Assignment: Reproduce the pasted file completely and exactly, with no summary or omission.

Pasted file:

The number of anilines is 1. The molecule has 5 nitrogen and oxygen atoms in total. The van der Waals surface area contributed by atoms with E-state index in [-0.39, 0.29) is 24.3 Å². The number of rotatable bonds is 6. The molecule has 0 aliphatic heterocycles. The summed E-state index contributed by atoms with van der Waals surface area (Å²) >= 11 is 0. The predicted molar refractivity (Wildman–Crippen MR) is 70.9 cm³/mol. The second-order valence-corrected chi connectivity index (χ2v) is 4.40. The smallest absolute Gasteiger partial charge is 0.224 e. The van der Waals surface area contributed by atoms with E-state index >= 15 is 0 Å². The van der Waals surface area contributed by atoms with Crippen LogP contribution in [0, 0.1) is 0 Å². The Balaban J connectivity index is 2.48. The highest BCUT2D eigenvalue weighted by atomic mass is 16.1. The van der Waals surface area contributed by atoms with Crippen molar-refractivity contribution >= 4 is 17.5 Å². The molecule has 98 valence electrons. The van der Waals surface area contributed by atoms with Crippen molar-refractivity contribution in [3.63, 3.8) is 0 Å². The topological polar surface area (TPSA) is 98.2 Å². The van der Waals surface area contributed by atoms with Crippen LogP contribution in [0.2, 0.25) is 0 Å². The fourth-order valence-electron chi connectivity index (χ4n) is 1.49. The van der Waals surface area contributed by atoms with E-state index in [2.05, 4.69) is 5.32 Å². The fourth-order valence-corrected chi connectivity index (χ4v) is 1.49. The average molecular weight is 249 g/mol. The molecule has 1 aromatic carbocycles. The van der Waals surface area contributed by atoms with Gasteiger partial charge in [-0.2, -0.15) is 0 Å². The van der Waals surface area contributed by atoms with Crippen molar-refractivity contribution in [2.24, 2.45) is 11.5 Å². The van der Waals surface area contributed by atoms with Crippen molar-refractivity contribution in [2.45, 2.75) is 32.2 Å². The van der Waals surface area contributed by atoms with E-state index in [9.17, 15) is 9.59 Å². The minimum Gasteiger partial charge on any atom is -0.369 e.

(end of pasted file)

The number of anilines is 1. The molecule has 5 nitrogen and oxygen atoms in total. The van der Waals surface area contributed by atoms with E-state index in [-0.39, 0.29) is 24.3 Å². The number of rotatable bonds is 6. The molecule has 0 aliphatic heterocycles. The summed E-state index contributed by atoms with van der Waals surface area (Å²) >= 11 is 0. The predicted molar refractivity (Wildman–Crippen MR) is 70.9 cm³/mol. The second-order valence-corrected chi connectivity index (χ2v) is 4.40. The smallest absolute Gasteiger partial charge is 0.224 e. The van der Waals surface area contributed by atoms with E-state index >= 15 is 0 Å². The van der Waals surface area contributed by atoms with Crippen LogP contribution in [0, 0.1) is 0 Å². The Balaban J connectivity index is 2.48. The highest BCUT2D eigenvalue weighted by atomic mass is 16.1. The van der Waals surface area contributed by atoms with Crippen molar-refractivity contribution >= 4 is 17.5 Å². The molecule has 98 valence electrons. The van der Waals surface area contributed by atoms with Crippen molar-refractivity contribution in [3.63, 3.8) is 0 Å². The topological polar surface area (TPSA) is 98.2 Å². The van der Waals surface area contributed by atoms with Crippen LogP contribution in [0.2, 0.25) is 0 Å². The fourth-order valence-electron chi connectivity index (χ4n) is 1.49. The van der Waals surface area contributed by atoms with E-state index in [2.05, 4.69) is 5.32 Å². The fourth-order valence-corrected chi connectivity index (χ4v) is 1.49. The average molecular weight is 249 g/mol. The molecule has 1 aromatic carbocycles. The van der Waals surface area contributed by atoms with Gasteiger partial charge in [-0.2, -0.15) is 0 Å². The van der Waals surface area contributed by atoms with Crippen molar-refractivity contribution in [2.24, 2.45) is 11.5 Å². The van der Waals surface area contributed by atoms with Crippen molar-refractivity contribution in [2.45, 2.75) is 32.2 Å². The van der Waals surface area contributed by atoms with E-state index in [9.17, 15) is 9.59 Å². The minimum Gasteiger partial charge on any atom is -0.369 e.